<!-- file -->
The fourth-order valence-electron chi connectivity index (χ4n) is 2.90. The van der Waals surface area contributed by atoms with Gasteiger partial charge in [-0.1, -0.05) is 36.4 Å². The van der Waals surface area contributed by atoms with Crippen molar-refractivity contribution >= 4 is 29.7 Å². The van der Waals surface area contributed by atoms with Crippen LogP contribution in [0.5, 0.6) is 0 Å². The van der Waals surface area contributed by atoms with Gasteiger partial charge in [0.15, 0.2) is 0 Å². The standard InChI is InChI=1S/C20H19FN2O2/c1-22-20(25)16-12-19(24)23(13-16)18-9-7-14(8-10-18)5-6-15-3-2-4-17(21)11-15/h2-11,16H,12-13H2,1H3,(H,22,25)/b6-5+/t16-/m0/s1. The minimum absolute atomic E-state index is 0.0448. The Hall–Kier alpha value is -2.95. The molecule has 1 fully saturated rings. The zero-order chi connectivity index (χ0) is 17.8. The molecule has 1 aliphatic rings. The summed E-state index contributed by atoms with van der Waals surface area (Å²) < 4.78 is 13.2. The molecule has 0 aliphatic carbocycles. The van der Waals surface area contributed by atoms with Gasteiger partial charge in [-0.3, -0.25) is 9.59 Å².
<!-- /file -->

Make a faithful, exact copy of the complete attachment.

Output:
The fourth-order valence-electron chi connectivity index (χ4n) is 2.90. The van der Waals surface area contributed by atoms with Gasteiger partial charge in [-0.1, -0.05) is 36.4 Å². The van der Waals surface area contributed by atoms with Crippen molar-refractivity contribution >= 4 is 29.7 Å². The van der Waals surface area contributed by atoms with Crippen LogP contribution in [0.5, 0.6) is 0 Å². The van der Waals surface area contributed by atoms with Gasteiger partial charge in [0.15, 0.2) is 0 Å². The standard InChI is InChI=1S/C20H19FN2O2/c1-22-20(25)16-12-19(24)23(13-16)18-9-7-14(8-10-18)5-6-15-3-2-4-17(21)11-15/h2-11,16H,12-13H2,1H3,(H,22,25)/b6-5+/t16-/m0/s1. The minimum absolute atomic E-state index is 0.0448. The Hall–Kier alpha value is -2.95. The molecule has 1 fully saturated rings. The zero-order chi connectivity index (χ0) is 17.8. The molecule has 1 aliphatic rings. The summed E-state index contributed by atoms with van der Waals surface area (Å²) < 4.78 is 13.2. The molecule has 0 aliphatic carbocycles. The van der Waals surface area contributed by atoms with Gasteiger partial charge in [-0.3, -0.25) is 9.59 Å².